In the race to build a so-called personal flying machine, few developers have got much past the tethered-hop stage, with promises of one in every garage sometime soon. Generations of hopeful flyers have died waiting. But Israel's Urban Aeronautics at least addresses a key point: A machine like the X-Hawk concept shown here (which the company recently released, saying it's the design they'll build) has less chance of serving your average frustrated commuter's needs than of playing a utility role in commercial and government transport. Projected uses include urban rescue, repair and patrol. The ducted fans mean the machine can safely approach tight areas where helicopters can't go -- for example, as the company's literature ominously notes, up against "a high-rise building in New York City." Urban Aeronautics claims it is fast-tracked to actual flight testing because it will build X-Hawk around already-FAA-approved engines and rotors, and says it has received a patent. If that doesn't fly, there's always the military: The company, with a retired commander of the Israeli Air Force on its board, says it's working on a bigger TurboHawk design. www.urbanaero.com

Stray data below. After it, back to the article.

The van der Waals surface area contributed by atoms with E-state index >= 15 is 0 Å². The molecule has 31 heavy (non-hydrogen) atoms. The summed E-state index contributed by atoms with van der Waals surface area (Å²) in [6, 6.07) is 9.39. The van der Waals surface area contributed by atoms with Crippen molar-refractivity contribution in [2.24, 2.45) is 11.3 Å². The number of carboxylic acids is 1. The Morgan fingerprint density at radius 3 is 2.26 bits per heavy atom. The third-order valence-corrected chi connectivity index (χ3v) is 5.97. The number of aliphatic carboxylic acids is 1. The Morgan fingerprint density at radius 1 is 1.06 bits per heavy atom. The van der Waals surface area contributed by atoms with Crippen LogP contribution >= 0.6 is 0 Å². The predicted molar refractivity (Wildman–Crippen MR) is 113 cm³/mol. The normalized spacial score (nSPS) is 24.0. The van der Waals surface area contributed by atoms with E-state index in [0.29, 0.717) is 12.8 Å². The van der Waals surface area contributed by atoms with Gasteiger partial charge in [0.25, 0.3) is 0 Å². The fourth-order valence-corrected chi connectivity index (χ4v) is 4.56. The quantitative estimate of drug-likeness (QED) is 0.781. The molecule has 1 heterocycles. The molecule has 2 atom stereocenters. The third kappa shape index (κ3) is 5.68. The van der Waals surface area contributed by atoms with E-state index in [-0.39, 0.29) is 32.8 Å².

Five amazing, clean technologies that will set us free, in this month's energy-focused issue. Also: how to build a better bomb detector, the robotic toys that are raising your children, a human catapult, the world's smallest arcade, and much more.